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Marco Rubio Shows the Moral Courage To Fix An Old, Horrible, Secret Immigration Deal

The opinions expressed by columnists are their own and do not necessarily represent the views of

Marco Rubio came under intense fire from the Heritage Foundation last week for his stance in favor of a comprehensive immigration reform. Reform, as it must, includes a path to earn citizenship for illegal aliens who can prove themselves otherwise of good character. Heritage launched a blistering attack on Rubio. Rubio, not Heritage, is on the right track.


There was an unclean deal on immigration reform almost thirty years ago, details here revealed for perhaps the first time. It needs to be cleaned up. Rubio’s way is the right way. The 1986 immigration reform legislation signed into law, by President Reagan, was based on a secret deal. That deal led to what Rubio, forcefully and correctly, has stated: “What we have in place…is horrible for America.”

Exactly what was the deal? According to a private conversation between this columnist and one of its negotiators, an understanding was reached in 1986 that future immigration would be restricted and that the restrictions would not be enforced. Thus, politically speaking, both the anti-immigration and pro-immigration lobby could go back to their constituents and claim victory. What they put in place indeed is “horrible for America.”

The anti-immigration negotiators could go home and point to tough sanctions. The pro-immigration negotiators could go come and point to the fact that there were no mechanisms to enforce these sanctions. This was a “political win-win”…but not for America. It needs to be fixed, and now.

To give some idea of what this looks like the Immigration and Customs Enforcement agency has only 20,000 employees, (average: 400 per state). Only a fraction of these are Enforcement and Removal Operations officers to detain and deport illegal immigrants. To give perspective, New York City alone has almost twice as many cops as the entire ICE has personnel. These honorable agents are more outnumbered than were Butch and Sundance by the Bolivian Army.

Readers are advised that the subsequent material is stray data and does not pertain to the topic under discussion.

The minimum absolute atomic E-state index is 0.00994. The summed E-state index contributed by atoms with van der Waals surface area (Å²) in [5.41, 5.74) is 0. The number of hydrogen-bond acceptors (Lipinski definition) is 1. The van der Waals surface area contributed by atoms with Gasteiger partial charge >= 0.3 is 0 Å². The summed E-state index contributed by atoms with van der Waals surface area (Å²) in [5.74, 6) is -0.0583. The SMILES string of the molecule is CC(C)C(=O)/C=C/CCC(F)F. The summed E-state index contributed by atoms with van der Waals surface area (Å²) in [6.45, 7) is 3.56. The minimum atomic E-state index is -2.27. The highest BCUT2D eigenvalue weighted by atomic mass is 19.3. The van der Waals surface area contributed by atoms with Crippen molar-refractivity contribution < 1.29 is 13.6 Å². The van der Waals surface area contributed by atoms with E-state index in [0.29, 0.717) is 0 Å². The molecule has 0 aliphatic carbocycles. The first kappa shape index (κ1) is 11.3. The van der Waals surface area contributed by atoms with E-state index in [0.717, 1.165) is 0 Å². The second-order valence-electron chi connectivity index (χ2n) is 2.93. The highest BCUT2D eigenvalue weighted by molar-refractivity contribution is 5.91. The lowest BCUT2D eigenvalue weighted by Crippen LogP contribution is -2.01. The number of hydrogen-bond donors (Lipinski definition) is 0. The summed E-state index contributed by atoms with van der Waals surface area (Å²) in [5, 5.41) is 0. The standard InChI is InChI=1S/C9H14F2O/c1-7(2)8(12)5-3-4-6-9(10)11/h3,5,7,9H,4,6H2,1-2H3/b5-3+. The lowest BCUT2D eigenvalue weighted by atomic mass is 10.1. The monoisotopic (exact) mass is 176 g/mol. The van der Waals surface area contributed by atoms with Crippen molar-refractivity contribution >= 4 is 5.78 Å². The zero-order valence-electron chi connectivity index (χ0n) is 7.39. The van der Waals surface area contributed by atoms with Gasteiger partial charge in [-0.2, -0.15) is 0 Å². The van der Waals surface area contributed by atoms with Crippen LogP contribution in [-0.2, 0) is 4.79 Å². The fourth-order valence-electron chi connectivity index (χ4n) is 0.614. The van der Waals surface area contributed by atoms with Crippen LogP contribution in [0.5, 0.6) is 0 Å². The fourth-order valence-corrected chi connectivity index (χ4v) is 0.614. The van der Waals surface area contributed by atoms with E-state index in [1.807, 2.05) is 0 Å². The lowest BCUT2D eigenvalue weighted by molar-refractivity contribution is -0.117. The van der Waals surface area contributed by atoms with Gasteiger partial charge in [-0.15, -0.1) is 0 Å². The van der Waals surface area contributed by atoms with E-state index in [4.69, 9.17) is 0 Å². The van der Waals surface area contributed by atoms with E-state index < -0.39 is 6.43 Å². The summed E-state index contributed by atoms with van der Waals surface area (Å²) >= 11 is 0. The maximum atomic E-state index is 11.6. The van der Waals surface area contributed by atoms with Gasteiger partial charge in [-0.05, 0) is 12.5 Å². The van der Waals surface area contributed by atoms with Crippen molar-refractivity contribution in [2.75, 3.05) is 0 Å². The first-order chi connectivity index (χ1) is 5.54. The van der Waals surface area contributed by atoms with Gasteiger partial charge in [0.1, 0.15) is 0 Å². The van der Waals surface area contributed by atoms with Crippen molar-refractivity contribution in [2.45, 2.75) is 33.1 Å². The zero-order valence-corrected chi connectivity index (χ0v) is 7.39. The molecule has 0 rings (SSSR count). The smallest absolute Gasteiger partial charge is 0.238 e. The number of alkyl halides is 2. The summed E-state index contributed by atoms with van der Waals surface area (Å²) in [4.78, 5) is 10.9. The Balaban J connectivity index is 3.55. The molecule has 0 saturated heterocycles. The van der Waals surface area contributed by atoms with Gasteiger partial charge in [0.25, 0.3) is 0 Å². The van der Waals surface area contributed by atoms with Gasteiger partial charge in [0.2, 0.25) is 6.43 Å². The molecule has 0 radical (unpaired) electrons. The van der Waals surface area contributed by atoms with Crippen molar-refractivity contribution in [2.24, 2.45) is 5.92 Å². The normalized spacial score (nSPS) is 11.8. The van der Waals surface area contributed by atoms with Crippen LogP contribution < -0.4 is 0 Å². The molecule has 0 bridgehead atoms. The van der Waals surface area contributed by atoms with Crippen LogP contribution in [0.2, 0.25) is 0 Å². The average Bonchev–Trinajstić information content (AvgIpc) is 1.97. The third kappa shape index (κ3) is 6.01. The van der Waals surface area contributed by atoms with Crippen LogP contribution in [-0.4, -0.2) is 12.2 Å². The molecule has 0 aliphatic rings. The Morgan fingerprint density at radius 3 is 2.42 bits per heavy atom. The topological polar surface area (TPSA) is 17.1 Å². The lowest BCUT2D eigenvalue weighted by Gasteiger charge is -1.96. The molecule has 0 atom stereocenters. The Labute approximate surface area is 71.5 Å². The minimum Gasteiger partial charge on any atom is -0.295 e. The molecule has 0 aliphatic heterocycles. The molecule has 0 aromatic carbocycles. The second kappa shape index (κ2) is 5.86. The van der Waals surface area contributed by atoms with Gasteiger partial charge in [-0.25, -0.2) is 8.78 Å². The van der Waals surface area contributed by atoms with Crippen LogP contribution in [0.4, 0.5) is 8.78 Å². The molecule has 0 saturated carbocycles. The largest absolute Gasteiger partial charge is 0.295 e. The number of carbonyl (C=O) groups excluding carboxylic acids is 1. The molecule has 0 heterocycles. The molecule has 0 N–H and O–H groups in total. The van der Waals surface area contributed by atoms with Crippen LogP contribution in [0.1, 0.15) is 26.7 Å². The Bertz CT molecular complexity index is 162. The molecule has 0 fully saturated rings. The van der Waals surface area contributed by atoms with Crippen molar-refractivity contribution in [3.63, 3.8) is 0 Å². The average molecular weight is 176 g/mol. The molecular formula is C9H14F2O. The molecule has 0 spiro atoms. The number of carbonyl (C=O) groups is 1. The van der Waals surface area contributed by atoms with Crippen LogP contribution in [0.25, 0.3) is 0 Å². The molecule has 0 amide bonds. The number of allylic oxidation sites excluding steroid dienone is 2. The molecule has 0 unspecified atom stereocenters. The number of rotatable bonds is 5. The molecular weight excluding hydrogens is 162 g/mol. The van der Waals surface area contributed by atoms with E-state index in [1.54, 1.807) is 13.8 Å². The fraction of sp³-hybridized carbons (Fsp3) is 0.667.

This is but one example of how the 1986 deal was designed to fail. This was a secret deal (from a first-hand, unimpeachable, source) revealed here perhaps for the first time. Heritage cannot be blamed for not knowing the backstory and thus not having taken it into account in the formulation of its policies. Nevertheless, this deal needs to be taken fully into account in order to unwind it in a fully just, as well as effective, manner.

Heritage claims that creating a path to citizenship will create substantial net costs to the American economy. Rubio counters: “bringing millions of undocumented aliens out of the underground economy will improve the labor market, increase entrepreneurship and create jobs, leading to a net increase in economic growth and reducing the deficit.” Rubio provides a solid refutation. Abundant economic analysis supports his position.

Heritage’s economic error — one of its two main grounds for opposing a path for citizenship — needed to be rebutted. But the rebuttal is not the strongest argument for creating a path to earn citizenship for otherwise law-abiding undocumented residents. There are three even stronger principled conservative arguments.

First, it was the federal government itself, in the secret deal outlined here, that created a moral hazard entrapping 11 or 12 million otherwise law-abiding people. Thus, the federal government has a moral obligation to resolve this predicament in a way that does justice to those the federal government, hypocritically, itself entrapped. Heritage surely cannot wish to defend entrapment.


Second, Heritage’s claim that the legislation being supported by Rubio “violates the very rule of law principle” is, demonstrably, wrongheaded. As this columnist argued last year in Roll Call: